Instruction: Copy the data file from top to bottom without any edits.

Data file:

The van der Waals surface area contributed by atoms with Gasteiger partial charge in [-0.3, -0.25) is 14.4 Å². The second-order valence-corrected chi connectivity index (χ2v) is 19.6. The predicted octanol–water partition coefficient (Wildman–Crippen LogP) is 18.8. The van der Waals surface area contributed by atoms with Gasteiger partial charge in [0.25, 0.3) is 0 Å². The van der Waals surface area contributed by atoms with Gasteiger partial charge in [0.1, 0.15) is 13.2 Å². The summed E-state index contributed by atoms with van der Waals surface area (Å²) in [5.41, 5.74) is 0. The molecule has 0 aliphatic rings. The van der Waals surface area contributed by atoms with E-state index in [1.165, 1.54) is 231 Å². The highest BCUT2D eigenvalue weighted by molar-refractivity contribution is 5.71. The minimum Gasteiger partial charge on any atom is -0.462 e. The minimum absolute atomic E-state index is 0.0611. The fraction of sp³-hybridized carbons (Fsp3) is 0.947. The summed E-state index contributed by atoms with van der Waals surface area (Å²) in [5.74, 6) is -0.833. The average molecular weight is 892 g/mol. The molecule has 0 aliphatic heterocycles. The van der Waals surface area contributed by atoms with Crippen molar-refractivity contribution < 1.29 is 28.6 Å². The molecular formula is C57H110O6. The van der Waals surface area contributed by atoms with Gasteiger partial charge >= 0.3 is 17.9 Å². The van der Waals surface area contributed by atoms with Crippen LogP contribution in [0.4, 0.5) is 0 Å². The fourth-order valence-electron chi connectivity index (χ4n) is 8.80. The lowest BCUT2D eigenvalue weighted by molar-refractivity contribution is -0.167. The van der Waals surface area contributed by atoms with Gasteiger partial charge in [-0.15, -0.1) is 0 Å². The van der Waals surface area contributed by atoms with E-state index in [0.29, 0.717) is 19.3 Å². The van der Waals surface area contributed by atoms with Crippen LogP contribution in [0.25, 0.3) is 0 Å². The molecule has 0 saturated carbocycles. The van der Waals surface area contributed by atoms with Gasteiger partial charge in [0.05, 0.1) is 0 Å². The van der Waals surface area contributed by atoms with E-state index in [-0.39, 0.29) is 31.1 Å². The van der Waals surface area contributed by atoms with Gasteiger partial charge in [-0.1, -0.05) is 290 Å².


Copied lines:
The van der Waals surface area contributed by atoms with Gasteiger partial charge in [-0.3, -0.25) is 14.4 Å². The second-order valence-corrected chi connectivity index (χ2v) is 19.6. The predicted octanol–water partition coefficient (Wildman–Crippen LogP) is 18.8. The van der Waals surface area contributed by atoms with Gasteiger partial charge in [0.25, 0.3) is 0 Å². The van der Waals surface area contributed by atoms with Gasteiger partial charge in [0.1, 0.15) is 13.2 Å². The summed E-state index contributed by atoms with van der Waals surface area (Å²) in [5.41, 5.74) is 0. The molecule has 0 aliphatic rings. The van der Waals surface area contributed by atoms with E-state index in [1.165, 1.54) is 231 Å². The highest BCUT2D eigenvalue weighted by molar-refractivity contribution is 5.71. The minimum Gasteiger partial charge on any atom is -0.462 e. The minimum absolute atomic E-state index is 0.0611. The fraction of sp³-hybridized carbons (Fsp3) is 0.947. The summed E-state index contributed by atoms with van der Waals surface area (Å²) in [5.74, 6) is -0.833. The average molecular weight is 892 g/mol. The molecule has 0 aliphatic heterocycles. The van der Waals surface area contributed by atoms with Crippen molar-refractivity contribution < 1.29 is 28.6 Å². The molecular formula is C57H110O6. The van der Waals surface area contributed by atoms with Gasteiger partial charge >= 0.3 is 17.9 Å². The van der Waals surface area contributed by atoms with Crippen LogP contribution in [0.4, 0.5) is 0 Å². The fourth-order valence-electron chi connectivity index (χ4n) is 8.80. The lowest BCUT2D eigenvalue weighted by molar-refractivity contribution is -0.167. The van der Waals surface area contributed by atoms with Gasteiger partial charge in [-0.15, -0.1) is 0 Å². The van der Waals surface area contributed by atoms with E-state index in [0.29, 0.717) is 19.3 Å². The van der Waals surface area contributed by atoms with Crippen LogP contribution in [0.25, 0.3) is 0 Å². The molecule has 0 saturated carbocycles. The van der Waals surface area contributed by atoms with Gasteiger partial charge in [0.05, 0.1) is 0 Å². The van der Waals surface area contributed by atoms with E-state index in [-0.39, 0.29) is 31.1 Å². The van der Waals surface area contributed by atoms with Gasteiger partial charge in [-0.1, -0.05) is 290 Å².